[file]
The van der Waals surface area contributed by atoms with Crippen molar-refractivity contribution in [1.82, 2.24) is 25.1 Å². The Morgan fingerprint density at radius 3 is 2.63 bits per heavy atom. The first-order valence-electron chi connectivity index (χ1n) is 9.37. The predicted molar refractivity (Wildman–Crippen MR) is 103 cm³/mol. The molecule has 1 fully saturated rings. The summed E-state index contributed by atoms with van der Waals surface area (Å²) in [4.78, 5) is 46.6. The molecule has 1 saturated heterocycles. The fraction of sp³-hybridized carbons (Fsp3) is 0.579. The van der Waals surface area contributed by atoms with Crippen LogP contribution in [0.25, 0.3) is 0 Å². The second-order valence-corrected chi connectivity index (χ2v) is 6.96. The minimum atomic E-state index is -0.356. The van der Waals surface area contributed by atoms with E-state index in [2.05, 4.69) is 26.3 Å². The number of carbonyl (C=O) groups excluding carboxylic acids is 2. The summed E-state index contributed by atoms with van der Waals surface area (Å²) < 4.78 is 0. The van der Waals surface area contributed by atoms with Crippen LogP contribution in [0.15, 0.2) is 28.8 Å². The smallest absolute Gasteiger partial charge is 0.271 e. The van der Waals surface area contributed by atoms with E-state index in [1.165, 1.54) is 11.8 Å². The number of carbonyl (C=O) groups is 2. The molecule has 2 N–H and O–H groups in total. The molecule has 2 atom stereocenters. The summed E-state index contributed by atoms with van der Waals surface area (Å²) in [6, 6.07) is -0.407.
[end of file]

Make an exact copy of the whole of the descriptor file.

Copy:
The van der Waals surface area contributed by atoms with Crippen molar-refractivity contribution in [1.82, 2.24) is 25.1 Å². The Morgan fingerprint density at radius 3 is 2.63 bits per heavy atom. The first-order valence-electron chi connectivity index (χ1n) is 9.37. The predicted molar refractivity (Wildman–Crippen MR) is 103 cm³/mol. The molecule has 1 fully saturated rings. The summed E-state index contributed by atoms with van der Waals surface area (Å²) in [4.78, 5) is 46.6. The molecule has 1 saturated heterocycles. The fraction of sp³-hybridized carbons (Fsp3) is 0.579. The van der Waals surface area contributed by atoms with Crippen LogP contribution in [0.25, 0.3) is 0 Å². The second-order valence-corrected chi connectivity index (χ2v) is 6.96. The minimum atomic E-state index is -0.356. The van der Waals surface area contributed by atoms with E-state index in [2.05, 4.69) is 26.3 Å². The number of carbonyl (C=O) groups excluding carboxylic acids is 2. The summed E-state index contributed by atoms with van der Waals surface area (Å²) < 4.78 is 0. The van der Waals surface area contributed by atoms with Crippen LogP contribution in [0.15, 0.2) is 28.8 Å². The smallest absolute Gasteiger partial charge is 0.271 e. The van der Waals surface area contributed by atoms with E-state index in [1.165, 1.54) is 11.8 Å². The number of carbonyl (C=O) groups is 2. The molecule has 2 N–H and O–H groups in total. The molecule has 2 atom stereocenters. The summed E-state index contributed by atoms with van der Waals surface area (Å²) in [6, 6.07) is -0.407.